Chapter 37 (Volume 2, Chapter 18) (Instalment 22):

Another Pilgrimage to the Castle / I take Wemmick into confidence / I befriend Herbert without his knowing it

Synopsis of Chapter 37 (Volume 2, Chapter 18) (Instalment 22)

Pip wants to do something secretly to help Herbert and over a series of visits to Walworth, with the assistance of Miss Skiffins' brother, an accountant, he arranges to give his friend enough money to work with Clarriker, a young merchant, where there is a chance that he will be taken into partnership.

He learns that Wemmick gave up the wine trade when the Aged went deaf, and took to the law to support his parent, even though he clearly hates it. Miss Skiffins is, an odd, eccentrically dressed but good-natured woman, who is apparently a frequent visitor, and of whom Wemmick is clearly very fond.

Pip is delighted by Herbert's relief and happiness and the chapter ends with Pip hinting that a turning-point in his life is about to be reached.

Commentary on Chapter 37 (Volume 2, Chapter 18) (Instalment 22)

I devoted the ensuing Sunday afternoon to a pilgrimage to the Castle. ‘Pilgrimage' fits the tone of Dickens' writing, and the word also suggests the religious idea of a journey of faith. This corresponds to the events of the rest of the chapter: Pip is doing something kind out of the goodness of his heart, and to atone for leading Herbert astray. (See also Structure: Moral structure).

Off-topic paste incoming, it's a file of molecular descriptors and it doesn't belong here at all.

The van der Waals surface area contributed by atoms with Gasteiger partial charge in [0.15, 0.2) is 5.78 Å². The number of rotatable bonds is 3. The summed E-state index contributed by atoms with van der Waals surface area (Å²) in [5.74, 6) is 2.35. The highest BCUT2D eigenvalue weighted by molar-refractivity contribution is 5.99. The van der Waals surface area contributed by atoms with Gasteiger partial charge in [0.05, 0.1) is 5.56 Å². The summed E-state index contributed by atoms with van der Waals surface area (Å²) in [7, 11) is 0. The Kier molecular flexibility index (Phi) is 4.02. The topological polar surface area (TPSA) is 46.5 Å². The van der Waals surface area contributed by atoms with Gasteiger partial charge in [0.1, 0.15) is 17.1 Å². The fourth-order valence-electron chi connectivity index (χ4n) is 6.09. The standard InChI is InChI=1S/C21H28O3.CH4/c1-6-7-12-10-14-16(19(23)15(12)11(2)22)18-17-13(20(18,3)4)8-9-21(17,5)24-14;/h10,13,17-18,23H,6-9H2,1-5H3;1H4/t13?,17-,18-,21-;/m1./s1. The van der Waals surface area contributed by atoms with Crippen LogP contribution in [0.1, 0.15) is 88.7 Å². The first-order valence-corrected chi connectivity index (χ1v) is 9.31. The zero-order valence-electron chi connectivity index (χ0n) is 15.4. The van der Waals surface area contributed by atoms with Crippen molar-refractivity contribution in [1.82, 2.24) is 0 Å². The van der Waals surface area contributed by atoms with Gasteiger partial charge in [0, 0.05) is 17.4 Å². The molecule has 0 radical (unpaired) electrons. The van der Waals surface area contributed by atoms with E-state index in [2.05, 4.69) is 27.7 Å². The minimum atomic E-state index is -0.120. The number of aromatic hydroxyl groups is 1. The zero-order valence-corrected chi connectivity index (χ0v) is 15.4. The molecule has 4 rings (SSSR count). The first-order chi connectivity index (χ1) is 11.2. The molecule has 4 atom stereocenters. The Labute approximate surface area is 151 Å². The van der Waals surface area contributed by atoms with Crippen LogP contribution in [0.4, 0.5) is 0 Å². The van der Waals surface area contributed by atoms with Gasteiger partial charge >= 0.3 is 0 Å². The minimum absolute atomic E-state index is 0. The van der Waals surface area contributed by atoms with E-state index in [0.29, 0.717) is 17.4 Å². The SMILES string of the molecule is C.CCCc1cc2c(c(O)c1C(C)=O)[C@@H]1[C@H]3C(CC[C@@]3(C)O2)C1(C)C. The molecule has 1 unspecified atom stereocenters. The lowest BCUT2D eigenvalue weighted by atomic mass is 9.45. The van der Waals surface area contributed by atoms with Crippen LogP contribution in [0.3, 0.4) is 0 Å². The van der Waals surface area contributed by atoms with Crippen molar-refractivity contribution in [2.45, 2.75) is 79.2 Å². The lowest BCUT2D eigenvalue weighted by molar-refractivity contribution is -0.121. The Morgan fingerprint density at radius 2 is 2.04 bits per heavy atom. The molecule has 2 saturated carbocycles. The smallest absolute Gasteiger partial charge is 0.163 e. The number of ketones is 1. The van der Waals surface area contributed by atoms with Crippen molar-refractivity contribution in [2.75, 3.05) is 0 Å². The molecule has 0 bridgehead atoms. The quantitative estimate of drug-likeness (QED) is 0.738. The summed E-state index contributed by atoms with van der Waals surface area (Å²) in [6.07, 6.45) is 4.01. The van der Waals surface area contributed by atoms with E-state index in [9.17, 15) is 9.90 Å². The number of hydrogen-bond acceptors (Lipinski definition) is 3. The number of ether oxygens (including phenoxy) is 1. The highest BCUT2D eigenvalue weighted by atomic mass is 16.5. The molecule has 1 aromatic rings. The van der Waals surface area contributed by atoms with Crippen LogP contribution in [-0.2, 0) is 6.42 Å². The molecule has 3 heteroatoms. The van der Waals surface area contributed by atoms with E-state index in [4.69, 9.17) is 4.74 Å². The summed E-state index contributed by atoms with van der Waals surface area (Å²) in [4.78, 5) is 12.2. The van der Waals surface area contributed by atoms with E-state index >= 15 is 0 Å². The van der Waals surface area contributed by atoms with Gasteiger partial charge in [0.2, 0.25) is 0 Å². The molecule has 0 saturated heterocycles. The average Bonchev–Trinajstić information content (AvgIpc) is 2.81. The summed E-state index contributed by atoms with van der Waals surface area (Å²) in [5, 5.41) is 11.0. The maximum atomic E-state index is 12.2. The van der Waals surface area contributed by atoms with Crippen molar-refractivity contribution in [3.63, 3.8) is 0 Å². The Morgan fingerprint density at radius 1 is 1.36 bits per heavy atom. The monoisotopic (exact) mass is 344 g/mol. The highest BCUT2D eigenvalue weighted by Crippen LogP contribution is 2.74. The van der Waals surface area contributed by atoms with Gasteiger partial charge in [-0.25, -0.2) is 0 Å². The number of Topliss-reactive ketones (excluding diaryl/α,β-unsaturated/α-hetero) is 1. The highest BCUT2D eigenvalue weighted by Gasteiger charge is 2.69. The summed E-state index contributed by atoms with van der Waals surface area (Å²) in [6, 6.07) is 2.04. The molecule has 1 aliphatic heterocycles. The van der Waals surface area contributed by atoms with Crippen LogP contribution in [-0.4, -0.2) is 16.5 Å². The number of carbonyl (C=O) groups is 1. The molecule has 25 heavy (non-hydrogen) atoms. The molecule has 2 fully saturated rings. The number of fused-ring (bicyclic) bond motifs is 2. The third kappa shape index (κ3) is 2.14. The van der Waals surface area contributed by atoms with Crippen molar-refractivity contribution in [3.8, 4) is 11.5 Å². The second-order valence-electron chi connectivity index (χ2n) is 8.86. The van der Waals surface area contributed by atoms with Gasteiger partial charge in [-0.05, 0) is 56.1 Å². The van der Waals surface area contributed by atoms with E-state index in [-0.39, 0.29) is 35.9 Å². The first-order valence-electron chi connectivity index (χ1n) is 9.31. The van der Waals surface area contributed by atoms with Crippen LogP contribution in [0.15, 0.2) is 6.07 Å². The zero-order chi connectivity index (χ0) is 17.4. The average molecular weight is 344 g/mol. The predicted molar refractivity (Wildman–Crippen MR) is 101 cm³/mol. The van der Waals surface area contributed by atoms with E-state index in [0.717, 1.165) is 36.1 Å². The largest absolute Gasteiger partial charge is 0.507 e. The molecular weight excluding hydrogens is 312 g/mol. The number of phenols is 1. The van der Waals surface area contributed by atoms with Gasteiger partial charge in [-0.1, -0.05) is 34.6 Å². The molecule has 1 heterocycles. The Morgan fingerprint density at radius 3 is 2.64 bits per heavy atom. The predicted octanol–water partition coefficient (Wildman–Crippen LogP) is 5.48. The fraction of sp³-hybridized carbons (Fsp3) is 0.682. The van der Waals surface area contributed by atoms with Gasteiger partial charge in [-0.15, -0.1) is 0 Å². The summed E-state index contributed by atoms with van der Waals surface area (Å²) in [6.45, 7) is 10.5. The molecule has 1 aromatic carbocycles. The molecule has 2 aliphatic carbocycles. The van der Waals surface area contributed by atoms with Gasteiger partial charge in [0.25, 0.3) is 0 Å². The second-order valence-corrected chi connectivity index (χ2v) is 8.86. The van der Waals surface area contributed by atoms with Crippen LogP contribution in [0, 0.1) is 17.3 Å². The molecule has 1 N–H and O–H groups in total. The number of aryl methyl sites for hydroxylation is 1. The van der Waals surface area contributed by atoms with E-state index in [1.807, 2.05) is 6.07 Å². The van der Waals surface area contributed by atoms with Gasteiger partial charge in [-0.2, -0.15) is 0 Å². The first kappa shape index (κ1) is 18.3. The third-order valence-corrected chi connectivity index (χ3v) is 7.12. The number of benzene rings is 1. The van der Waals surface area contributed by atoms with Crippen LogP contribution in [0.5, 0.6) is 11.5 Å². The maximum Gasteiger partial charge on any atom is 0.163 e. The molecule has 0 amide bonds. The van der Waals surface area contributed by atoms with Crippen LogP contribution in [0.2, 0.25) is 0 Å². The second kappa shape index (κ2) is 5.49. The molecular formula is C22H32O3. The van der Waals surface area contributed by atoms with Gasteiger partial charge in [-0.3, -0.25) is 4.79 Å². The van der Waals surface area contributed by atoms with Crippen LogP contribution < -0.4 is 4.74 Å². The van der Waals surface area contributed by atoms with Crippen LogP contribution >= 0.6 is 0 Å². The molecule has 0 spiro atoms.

‘No, to be sure; you're right.' This nonsensical reply by the Aged to Pip's question about Mr. Jaggers fits in to the long list of cautious and mysterious statements made by people when referring to lawyers, including Jaggers.

Having thought of the matter with care … This is devilish good of you and Before a week was out … to think that my expectations had some good to somebody Many of Dickens' first readers would have recognized the parallel between the Bible's exhortation not to seek for recognition of one's good works and Pip's desire to help Herbert by stealth: see Matthew 6:1-4.

‘Ecod,' replied Wemmick, shaking his head, ‘that's not my trade.' ‘Nor is this your trading place,' said I. Wemmick has still not quite shaken off the professional caution he leaves behind each day in the City. ‘Ecod' is a euphemism - a way of calling on the name of God without blaspheming.

Investigating Chapter 37 (Volume 2, Chapter 18) (Instalment 22)
  • Re-read the paragraph beginning, ‘It was worth any money to see Wemmick …'
    • Compare its language and tone to the last paragraph of Chapter 36.
  • Consider the ways in which Pip describes the people and the events of this chapter
    • What do we learn about his feelings at this time?


Related material
Scan and go

Scan on your mobile for direct link.